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Coup by generals bares internal power struggle in Myanmar

Myanmar's powerful military generals have detained State Counsellor Aung San Suu Kyi (IANS)

The simmering tension between the all-powerful military and the government led by State Counsellor Aung San Suu Kyi in Myanmar has led to the deposition of Suu Kyi by the generals. Highly placed sources told India Narrative that the coup is mainly the result of an internal power struggle within Myanmar, and external powers are unlikely to have played a role in the military takeover. 

The Myanmar military, called Tatmadaw, declared a state of emergency for one year and detained government leaders including Suu Kyi and President U Win Myint. The Tatmadaw has also arrested other ruling party members and cabinet ministers. The Irrawaddy newspaper says that the military had alleged irregularities in the November elections where Suu Kyi's party, the National League for Democracy (NLD) had won a landslide majority.

Since the elections in November 2020, the army had been releasing statements that the elections were marred by flawed voters lists. Simultaneously, opposition parties too had filed cases before the courts against the NLD.

Recently Myanmar had begun to open up to the world and was trying to get out of China's clutches. The embracing of democracy by Myanmar was welcomed across the world. Barack Obama became the first-ever US President to visit the country. Japan and India too improved their relations considerably with Myanmar, a country that occupies an important geo-political position in Asia–linking South Asia and South-East Asia.

India, which shares a long, nearly 1,600 km border with Myanmar, issued a statement saying: "We have noted the developments in Myanmar with deep concern. India has always been steadfast in its support to the process of democratic transition in Myanmar. We believe that the rule of law and the democratic process must be upheld. We are monitoring the situation closely."

India had been cultivating both the power centres in the country – the democratically elected government as well as the military. India had last year given the Myanmar Navy the Sindhugosh submarine and also provided training to its personnel in managing it. A proud Myanmar Navy inducted the country's first submarine on its 73rd anniversary on 25 December 2020.

Numerous high-level visits had been exchanged between the leaders of both countries over the past few years. In the latest, Foreign secretary Harsh Vardhan Shringla and Indian Army chief General MM Naravane visited Myanmar in October while Indian Navy chief Admiral Karambir Singh visited the country in February 2020.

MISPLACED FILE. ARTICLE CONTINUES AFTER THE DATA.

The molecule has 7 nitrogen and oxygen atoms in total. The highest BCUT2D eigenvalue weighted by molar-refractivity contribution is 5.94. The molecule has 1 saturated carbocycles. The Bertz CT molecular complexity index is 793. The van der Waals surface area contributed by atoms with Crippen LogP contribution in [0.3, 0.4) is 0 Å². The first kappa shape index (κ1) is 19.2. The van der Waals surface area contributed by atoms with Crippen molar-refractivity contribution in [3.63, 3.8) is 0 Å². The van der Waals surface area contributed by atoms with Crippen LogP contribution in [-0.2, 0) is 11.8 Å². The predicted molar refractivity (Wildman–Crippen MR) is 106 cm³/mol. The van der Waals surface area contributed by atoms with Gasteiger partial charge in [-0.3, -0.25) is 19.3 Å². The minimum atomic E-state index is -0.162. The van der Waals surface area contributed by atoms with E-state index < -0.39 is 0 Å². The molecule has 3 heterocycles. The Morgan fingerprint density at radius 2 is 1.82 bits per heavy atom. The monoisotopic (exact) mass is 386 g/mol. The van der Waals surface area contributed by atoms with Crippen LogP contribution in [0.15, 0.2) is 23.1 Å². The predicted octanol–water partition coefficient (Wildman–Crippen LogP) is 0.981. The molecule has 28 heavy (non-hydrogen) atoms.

Besides India, Japan too was trying to wean the country away from China. The last three to four months saw a number of high-profile visits from the Japanese, who were looking at enhancing the democratic and the electoral processes in the country.

Japan has been taking a proactive stand in peace talks. Yohei Sasakawa, special envoy of the government of Japan for national reconciliation in Myanmar, visited Naypyidaw regularly for his mediation role. Sasakawa met both – Suu Kyi as well as army chief Senior General Min Aung Hlaing. Also, he was successful in mediating with the rebel group Arakan Army (AA) which agreed to a ceasefire. The AA has been active in the Rakhine state, a province of great strategic importance to China and India due to its location in the Bay of Bengal – where China has developed the port of Kyaukphyu to be able to bypass the Malacca strait.

To ensure that the democratic credentials of Myanmar remained on track, Japan was ensuring that voters of various communities were not disenfranchised by the country. It supported the NLD administration, promoted reconciliation with minorities and was trying to ensure that the Myanmar military kept itself away from politics.

With the advent of democracy, Myanmar had been moving away from China, which has invested considerably through its manipulative China Myanmar Economic Corridor (CMEC). Myanmar had also been stalling Chinese projects as it feared a debt trap on similar lines as Sri Lanka and Pakistan. Chinese Foreign Minister Wang Yi visited Myanmar in the first week of January 2021 to speed up the CMEC projects. Wang's visit came soon after the Myanmar elections wherein he promised coronavirus vaccines and other pharmaceutical products to Myanmar as aid.

With the Tatmadaw springing a surprise, many nations will be on tenterhooks in a rapidly-changing world, particularly in the Indo-Pacific.